Will Rogers Humanitarian Award
An award-winning writer from The Indianapolis Star has been chosen to receive the 2015 Will Rogers Humanitarian Award at the annual conference of the National Society of Newspaper Columnists. Marisa Kwiatkowski, an investigative reporter covering social services, will be recognized for her outstanding work on behalf of children.
In nominating her for the award, the Star’s executive editor, Jeff Taylor, said: “She writes of children abused and neglected, beaten to death or left starving, and of failures in the protection systems in place for children and adults. Marisa takes on this responsibility with compassion, tenacity and enormous skills as a storyteller, producing some of our most emotionally evocative, thought-provoking and noble journalism.”
Taylor added that Kwiatkowski’s stories “have resulted in significant change.” “Two years of reporting on day care issues resulted in legislation in 2014 that tightened the rules governing day-care operations.” For this achievement she, as part of a reporting team, won an award for best overall news writing from the Indiana Associated Press Managing Editors in 2014.
In April 2015, she was named Journalist of the Year by the Indianapolis Professional Chapter of the Society for Professional Journalists “for her stellar reporting on behalf of children in need.”
At 31, Marisa is the youngest recipient in the 16-year history of the Will Rogers Humanitarian Award, created to recognize writers whose work has positively affected readers’ lives and produced tangible benefits, said Robert L. Haught, coordinator of the award program.
“She has compiled a remarkable record at an early age of using her public forum to help others, as Will Rogers did,” he said.
The award presentation will be made on Friday, June 26, at a dinner in the Indiana State Museum as part of NSNC’s 39th annual conference. Jennifer Rogers-Etcheverry, great-granddaughter of the popular “cowboy philosopher” of the 1920s and ’30s, is expected to represent the Rogers family at the event.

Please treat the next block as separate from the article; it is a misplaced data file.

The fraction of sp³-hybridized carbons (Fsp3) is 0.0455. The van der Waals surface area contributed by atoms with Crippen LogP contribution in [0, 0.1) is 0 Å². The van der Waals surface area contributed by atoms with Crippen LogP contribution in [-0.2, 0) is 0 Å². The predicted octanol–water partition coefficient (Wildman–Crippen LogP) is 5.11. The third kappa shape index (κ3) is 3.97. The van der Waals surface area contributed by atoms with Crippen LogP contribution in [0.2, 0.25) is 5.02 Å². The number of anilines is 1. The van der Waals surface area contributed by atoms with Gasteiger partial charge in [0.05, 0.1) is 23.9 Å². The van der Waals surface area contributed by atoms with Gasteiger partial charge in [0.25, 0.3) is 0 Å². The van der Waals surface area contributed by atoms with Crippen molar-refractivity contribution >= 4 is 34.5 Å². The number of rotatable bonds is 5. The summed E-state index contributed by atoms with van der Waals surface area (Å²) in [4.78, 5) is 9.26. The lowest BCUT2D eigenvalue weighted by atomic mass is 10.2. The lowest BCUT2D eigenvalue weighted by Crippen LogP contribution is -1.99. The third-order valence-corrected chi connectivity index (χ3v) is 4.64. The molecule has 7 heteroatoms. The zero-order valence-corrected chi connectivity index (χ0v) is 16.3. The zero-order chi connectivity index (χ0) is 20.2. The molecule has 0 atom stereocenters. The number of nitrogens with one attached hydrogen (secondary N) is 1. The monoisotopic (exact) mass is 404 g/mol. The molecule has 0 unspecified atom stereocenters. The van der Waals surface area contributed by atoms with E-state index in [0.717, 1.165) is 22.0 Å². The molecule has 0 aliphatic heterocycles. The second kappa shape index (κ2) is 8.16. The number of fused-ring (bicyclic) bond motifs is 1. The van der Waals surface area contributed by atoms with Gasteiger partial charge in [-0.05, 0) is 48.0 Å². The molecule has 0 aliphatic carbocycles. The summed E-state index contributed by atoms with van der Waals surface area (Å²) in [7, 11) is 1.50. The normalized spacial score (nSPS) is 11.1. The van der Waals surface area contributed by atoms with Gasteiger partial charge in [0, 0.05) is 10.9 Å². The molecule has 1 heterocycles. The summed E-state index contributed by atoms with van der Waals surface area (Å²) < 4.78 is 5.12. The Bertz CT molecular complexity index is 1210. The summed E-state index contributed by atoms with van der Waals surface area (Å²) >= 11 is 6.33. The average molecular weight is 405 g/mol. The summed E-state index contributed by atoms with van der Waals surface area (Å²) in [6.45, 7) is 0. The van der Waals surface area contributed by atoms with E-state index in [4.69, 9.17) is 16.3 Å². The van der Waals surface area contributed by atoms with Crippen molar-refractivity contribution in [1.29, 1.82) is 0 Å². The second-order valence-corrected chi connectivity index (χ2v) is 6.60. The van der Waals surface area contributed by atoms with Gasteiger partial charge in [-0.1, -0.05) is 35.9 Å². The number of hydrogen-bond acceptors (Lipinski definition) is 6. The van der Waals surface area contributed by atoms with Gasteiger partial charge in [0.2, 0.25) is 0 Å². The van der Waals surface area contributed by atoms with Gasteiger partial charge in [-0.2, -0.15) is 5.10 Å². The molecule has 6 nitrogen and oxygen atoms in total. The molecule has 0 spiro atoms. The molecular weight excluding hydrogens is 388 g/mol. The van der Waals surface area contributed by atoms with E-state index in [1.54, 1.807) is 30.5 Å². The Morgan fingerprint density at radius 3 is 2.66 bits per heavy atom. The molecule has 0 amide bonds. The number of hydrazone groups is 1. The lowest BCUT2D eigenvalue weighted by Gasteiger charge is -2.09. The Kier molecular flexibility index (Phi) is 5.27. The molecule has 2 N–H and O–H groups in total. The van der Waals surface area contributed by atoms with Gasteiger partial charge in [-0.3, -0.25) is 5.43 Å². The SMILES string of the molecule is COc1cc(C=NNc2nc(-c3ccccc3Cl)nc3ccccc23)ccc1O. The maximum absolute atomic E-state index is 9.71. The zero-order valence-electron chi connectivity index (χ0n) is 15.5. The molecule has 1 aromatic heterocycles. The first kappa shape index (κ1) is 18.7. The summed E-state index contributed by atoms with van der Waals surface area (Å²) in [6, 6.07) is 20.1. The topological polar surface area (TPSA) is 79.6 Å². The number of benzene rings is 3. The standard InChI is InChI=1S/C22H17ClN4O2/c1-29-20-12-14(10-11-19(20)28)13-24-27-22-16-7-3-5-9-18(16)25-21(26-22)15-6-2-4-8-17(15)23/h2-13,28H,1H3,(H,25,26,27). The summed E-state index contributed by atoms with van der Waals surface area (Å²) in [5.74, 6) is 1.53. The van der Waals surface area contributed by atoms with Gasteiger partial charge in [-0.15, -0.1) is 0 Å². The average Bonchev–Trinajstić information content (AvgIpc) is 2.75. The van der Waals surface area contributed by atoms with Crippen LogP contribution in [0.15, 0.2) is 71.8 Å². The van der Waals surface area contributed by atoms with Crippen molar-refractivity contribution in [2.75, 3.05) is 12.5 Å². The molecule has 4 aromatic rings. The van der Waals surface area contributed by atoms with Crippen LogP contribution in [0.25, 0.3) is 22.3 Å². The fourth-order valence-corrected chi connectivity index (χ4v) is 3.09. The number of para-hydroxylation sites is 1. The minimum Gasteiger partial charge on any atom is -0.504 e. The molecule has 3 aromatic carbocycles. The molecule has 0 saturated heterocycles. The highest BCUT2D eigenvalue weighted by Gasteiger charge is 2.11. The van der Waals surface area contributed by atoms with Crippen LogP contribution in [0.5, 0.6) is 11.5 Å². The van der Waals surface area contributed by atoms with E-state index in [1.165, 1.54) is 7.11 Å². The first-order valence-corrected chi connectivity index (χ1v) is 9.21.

Kwiatkowski already has earned more than 30 other awards in her journalism career. At the 2015 state APME awards ceremony, Marisa — who was the keynote speaker — won two first-place awards: for feature writing and feature series.
In 2013, before coming to the Star, she was the winner of two national awards for her series on the difficulties of children with mental illnesses and developmental disabilities to receive appropriate services under Indiana’s fragmented system. As a result of her reporting, state officials pledged up to $25 million per year to close the funding gap.
Kwiatkowski joined the Star in July 2013 after almost seven years at The Times of Northwest Indiana. Following graduation from Grand Valley State University in Michigan she also was a reporter with the Grand Haven (Michigan) Tribune and the Florence (South Carolina) Morning News.
She serves as a board member for the SPJ Indiana pro chapter, board vice president for Girls on the Run of Central Indiana and co-leader of the GVSU alumni-Indianapolis Club. Kwiatkowski previously held active roles in Northwest Indiana volunteer organizations including Meals on Wheels and Junior Achievement.
Taylor praised her involvement as a newsroom leader in the Star’s public service effort, Our Children/Our City. “Through that effort, we have raised hundreds of thousands of dollars on behalf of charitable causes for children,” he said.
One article well worth reading defines her philosophy of humanitarian service. Here is an excerpt:
“People often ask me how I can cover social services — a topic that focuses on some of the worst life has to offer. Child abuse and neglect. Poverty. Homelessness. Human trafficking. Elder abuse. The struggles of people with developmental disabilities and mental illnesses to get needed services.
“When people ask, I usually shrug and say ‘someone has to do it.’ The whole truth is a bit more complicated.”
She gives examples, then writes, “The circumstances of those situations are terrible, but they aren’t what keep me awake at night.
“What grips me is the pressure to share those people’s stories in the most accurate, comprehensive way possible. And to do so with sensitivity and respect.
“There are easier jobs, that’s for sure. But I wanted this one because I believe that people — particularly those who can’t speak for themselves — deserve a voice.”
The Will Rogers Humanitarian Award is a desk-size replica of the Rogers statue in the U.S. Capitol. It carries a $500 stipend. The award is co-sponsored by the non-profit Will Rogers Writers Foundation and the Will Rogers Memorial Foundation.